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With every bounce in the price of oil, US producers used enhanced techniques to get more and more oil out of existing wells. So even as rig counts collapsed, production is barely off the highs, at a price that isn't even profitable.
Oil Flirts with $40 Again
Prices are once again flirting with $40. Crude has not hand a monthly close below $40 since mid-2004. And $40 to $50 is not even profitable, putting producers into a bind.
Oil Patch Problems
The Wall Street Journal explains Low Crude Prices Catch Up With the U.S. Oil Patch.
U.S. companies have stunned global rivals by continuing to produce oil—particularly from shale deposits—ever more cheaply as American crude prices plunged from over $100 a barrel in 2014. But the recent drop toward $40 a barrel and below puts even the most efficient operators in a bind.At $40, oil patch bankruptcies will soar.
“Forty-dollar to fifty-dollar oil prices don’t work in this business,” Ryan Lance, chief executive of ConocoPhillips, the largest independent U.S. oil producer, said in an interview.
The worst-case scenario most major producers have discussed in the past six weeks with investors involved a price of $50 a barrel. That is beginning to look optimistic as Saudi Arabia continues to produce near-record volumes and major exporters such as Iraq have increased output. Many oil executives, including BP PLC CEO Bob Dudley, expect prices to be “lower for longer.” The U.S. Energy Department is forecasting the price of oil will average around $50 a barrel next year.
More than 250,000 people world-wide have lost their jobs in the industry over the past year, according to Graves & Co., a Houston consulting firm. Many companies that were hoping to weather low energy prices without new rounds of layoffs and salary cuts may be forced to slash those costs yet again, said Eric Lee, an energy analyst with Citigroup.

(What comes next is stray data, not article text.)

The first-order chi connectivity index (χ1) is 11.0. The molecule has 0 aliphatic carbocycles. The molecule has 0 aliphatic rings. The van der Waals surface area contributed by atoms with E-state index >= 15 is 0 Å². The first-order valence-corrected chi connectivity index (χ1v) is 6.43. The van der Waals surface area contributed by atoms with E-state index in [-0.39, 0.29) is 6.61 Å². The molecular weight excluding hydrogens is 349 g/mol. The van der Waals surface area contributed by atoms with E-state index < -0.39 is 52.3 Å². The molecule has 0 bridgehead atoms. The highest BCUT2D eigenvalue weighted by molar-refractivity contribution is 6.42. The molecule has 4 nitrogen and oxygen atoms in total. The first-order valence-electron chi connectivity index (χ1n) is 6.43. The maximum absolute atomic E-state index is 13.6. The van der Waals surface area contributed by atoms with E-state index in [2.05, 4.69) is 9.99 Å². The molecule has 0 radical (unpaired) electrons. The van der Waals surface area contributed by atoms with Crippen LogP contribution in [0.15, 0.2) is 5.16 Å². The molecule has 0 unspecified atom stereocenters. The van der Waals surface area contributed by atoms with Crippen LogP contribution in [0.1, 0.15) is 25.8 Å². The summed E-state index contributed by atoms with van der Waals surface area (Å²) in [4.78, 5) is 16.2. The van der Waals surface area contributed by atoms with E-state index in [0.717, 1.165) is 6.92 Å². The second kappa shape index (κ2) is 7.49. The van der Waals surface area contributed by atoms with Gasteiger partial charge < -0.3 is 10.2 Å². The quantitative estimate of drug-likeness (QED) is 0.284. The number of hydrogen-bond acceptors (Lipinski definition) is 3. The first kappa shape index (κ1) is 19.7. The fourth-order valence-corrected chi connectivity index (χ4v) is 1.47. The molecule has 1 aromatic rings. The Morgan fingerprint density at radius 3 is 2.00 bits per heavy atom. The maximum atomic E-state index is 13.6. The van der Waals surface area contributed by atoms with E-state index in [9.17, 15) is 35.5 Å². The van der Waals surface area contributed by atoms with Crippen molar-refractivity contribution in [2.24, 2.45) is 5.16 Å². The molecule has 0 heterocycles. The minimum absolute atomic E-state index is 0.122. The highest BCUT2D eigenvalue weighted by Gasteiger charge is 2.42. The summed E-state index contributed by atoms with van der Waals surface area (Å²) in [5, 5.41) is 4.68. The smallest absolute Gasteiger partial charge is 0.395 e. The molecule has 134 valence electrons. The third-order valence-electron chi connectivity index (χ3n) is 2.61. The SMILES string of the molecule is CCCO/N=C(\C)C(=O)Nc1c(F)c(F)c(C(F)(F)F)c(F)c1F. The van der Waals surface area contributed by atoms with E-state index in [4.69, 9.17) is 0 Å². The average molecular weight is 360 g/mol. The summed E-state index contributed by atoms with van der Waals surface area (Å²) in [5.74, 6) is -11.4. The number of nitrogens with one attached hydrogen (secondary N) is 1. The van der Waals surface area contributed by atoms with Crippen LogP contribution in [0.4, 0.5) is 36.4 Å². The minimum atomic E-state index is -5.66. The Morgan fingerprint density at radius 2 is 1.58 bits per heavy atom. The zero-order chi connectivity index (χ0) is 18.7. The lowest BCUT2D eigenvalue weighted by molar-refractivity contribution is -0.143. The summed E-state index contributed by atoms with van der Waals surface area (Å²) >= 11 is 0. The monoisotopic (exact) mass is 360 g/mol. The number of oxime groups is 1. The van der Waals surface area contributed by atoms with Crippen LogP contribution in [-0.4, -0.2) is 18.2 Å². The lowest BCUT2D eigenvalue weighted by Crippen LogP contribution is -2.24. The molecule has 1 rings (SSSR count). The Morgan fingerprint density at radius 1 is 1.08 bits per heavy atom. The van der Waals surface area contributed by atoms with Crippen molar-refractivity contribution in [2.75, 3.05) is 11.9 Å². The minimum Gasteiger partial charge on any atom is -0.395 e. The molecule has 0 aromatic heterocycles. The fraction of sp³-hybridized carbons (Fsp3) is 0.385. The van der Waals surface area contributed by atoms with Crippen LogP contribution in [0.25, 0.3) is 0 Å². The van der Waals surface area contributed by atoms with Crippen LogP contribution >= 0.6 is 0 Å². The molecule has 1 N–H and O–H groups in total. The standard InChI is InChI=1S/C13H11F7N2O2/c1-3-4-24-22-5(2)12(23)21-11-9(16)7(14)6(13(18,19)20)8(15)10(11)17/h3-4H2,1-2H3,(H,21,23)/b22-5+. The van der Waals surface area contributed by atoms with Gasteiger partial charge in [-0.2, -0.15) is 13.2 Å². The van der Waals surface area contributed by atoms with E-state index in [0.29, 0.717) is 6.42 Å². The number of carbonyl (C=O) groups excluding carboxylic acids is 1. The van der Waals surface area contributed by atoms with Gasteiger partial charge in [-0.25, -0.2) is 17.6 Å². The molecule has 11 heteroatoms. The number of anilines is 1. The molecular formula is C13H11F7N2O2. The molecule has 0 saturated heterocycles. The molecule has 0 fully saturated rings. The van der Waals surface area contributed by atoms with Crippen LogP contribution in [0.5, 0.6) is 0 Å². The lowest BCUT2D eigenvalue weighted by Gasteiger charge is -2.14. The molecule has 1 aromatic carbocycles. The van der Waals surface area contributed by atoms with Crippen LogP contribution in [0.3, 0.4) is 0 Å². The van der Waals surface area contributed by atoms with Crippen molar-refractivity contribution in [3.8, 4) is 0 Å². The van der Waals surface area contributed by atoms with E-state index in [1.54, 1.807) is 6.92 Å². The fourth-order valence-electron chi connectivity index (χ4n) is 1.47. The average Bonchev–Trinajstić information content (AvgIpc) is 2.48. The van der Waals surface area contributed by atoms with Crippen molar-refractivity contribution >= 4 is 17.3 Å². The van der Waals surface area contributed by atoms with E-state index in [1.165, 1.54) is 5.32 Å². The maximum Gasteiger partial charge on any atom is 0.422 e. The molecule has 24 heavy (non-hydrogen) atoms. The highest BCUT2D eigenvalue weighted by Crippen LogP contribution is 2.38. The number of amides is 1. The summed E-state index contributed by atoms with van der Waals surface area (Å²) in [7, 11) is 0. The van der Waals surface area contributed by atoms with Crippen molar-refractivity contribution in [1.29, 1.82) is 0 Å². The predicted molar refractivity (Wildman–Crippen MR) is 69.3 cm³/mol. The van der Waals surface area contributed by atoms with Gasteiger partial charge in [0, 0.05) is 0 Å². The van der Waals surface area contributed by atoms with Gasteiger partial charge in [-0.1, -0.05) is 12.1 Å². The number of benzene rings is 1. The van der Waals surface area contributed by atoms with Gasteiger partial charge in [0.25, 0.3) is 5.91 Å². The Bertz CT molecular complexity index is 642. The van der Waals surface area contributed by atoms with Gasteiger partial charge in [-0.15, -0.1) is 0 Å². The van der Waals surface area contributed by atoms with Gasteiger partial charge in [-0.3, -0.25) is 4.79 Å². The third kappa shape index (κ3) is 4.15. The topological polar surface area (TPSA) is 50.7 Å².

“We’re really reaching the limit of what people can do,” said Allen Gilmer, chief executive of DrillingInfo, an Austin, Texas company that compiles data on tens of thousands of shale wells across North America. “Right now, you are down to the best areas, the best rigs, the best people. Any cuts from now on are bone rather than fat.”
Earlier this month, EOG Resources Inc., a Houston-based shale driller, said some of its most prolific wells would yield a rate of return above 40%, even with U.S. oil prices at $50 a barrel.
But break-even prices don’t always give the whole picture of how much money a shale company must spend to pump oil and move it to market. They can exclude land costs, which for some companies amount to billions of dollars, and they don’t include the cost of using pipelines to transport crude, according to company financial statements and analyst reports.
In nearly all of its investor presentations this year, EOG has said it can turn a profit at prices at or below the prevailing oil price at the time of the presentation. Yet more than $6 billion in capital spending this year has produced nearly $4 billion in net losses over the past year for the company, which is an industry bellwether.
The company, which has said $40 oil is unsustainable, didn’t respond to requests for comment.
EOG isn’t alone. In the past 12 months, the 24 largest shale companies have reported losses totaling more than $62 billion and many show negative returns.
Mike "Mish" Shedlock